Playboy to Stop Publishing Images of Naked Women Because of the Internet

Playboy founder Hugh Hefner arrives for the 134th running of the Kentucky Derby horse race at Churchill Downs in Louisville, Kentucky, May 3, 2008. |

For the first time since the publication of the magazine's first issue in 1953, Playboy, which played a key role in America's sexual revolution, has decided to stop publishing images of naked women because the Internet now provides enough of that free of charge.

"That battle has been fought and won," Scott Flanders, the company's chief executive, told The New York Times. "You're now one click away from every sex act imaginable for free. And so it's just passé at this juncture."

The magazine noted in a statement on its website Tuesday that the nudity free version of its print product will begin in March. Everyone, including the Playmates are expected to be wearing clothes.

"Playboy is going to be non-nude starting with the March 2016 issue, which actually comes out in the month of February, because that's how magazines roll. This means the models, celebrities and, yes, Playmates will not be naked for the first time since our founder Hugh Hefner laid out the first issue in 1953," said the statement.

The statement said when the magazine was founded 62 years ago, a core part of its mission was to promote "personal freedom and sexual liberty" in a "painfully conservative" America. That mission has now been accomplished it said and now it's time to move on.

"When Hef created Playboy, he set out to champion personal freedom and sexual liberty at a time when America was painfully conservative. See: any popular movie, TV show or song from that era. Nudity played a role in the conversation about our sexual liberties, and over 62 years the country made great strides politically and culturally. We like to think we had something to do with that," said the statement.

The magazine is also eliminating nudity for more practical reasons as well. Last August, Playboy eliminated nudity from its website and executives there told the Times that "the average age of its reader dropped from 47 to just over 30, and its web traffic jumped to about 16 million from about 4 million unique users per month."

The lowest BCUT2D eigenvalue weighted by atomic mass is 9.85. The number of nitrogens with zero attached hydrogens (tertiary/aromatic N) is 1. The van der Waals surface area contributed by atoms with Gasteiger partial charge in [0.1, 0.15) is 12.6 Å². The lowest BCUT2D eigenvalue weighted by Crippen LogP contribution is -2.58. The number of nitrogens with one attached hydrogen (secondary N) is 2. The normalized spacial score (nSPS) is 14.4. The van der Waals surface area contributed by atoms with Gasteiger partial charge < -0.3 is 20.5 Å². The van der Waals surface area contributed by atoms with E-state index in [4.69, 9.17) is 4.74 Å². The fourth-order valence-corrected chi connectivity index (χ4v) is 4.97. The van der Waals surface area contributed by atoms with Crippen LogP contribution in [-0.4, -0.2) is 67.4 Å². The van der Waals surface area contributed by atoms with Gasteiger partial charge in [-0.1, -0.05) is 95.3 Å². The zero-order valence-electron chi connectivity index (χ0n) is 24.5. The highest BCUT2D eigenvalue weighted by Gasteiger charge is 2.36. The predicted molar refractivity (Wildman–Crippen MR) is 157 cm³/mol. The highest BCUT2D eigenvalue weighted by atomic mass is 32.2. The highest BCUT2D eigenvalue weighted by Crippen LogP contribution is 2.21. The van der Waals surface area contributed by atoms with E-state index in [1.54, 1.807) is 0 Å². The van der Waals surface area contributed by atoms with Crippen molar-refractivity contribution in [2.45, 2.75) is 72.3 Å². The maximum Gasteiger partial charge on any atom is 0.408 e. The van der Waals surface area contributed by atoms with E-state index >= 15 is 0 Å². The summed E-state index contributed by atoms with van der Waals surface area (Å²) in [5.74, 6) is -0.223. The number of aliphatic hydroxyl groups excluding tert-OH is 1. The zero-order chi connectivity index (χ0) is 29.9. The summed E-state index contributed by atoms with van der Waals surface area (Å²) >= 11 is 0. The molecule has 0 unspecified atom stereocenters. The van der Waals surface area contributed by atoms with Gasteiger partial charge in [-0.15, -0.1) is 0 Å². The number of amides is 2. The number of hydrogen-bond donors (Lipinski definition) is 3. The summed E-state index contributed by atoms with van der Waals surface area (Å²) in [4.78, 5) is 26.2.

Flanders explained that the change was made in order to be allowed on social media platforms like Facebook, Instagram and Twitter which are vital sources of web traffic.

The magazine, which has featured "stories by Margaret Atwood and Haruki Murakami among others, and interviews with Malcolm X, Vladimir Nabokov, Martin Luther King Jr. and former President Jimmy Carter, who admitted that he had lusted in his heart for women other than his wife," according to the Times, says people like the product for more than its nudity.

"Last year we re-launched as a safe-for-work site and discovered something about our readers and our identity: The Bunny transcends nudity. Tens of millions of readers come to our non-nude website and app every month for, yes, photos of beautiful women, but also for articles and videos from our humor, sex and culture, style, nightlife, entertainment and video game sections," said the statement. "We are, and always have been, 'entertainment for men' — with award-winning journalism and fiction to boot. Playboy is a cultural arbiter of beauty, taste, opinion, humor and style."

Contact: Follow Leonardo Blair on Twitter: @leoblair Follow Leonardo Blair on Facebook: LeoBlairChristianPost

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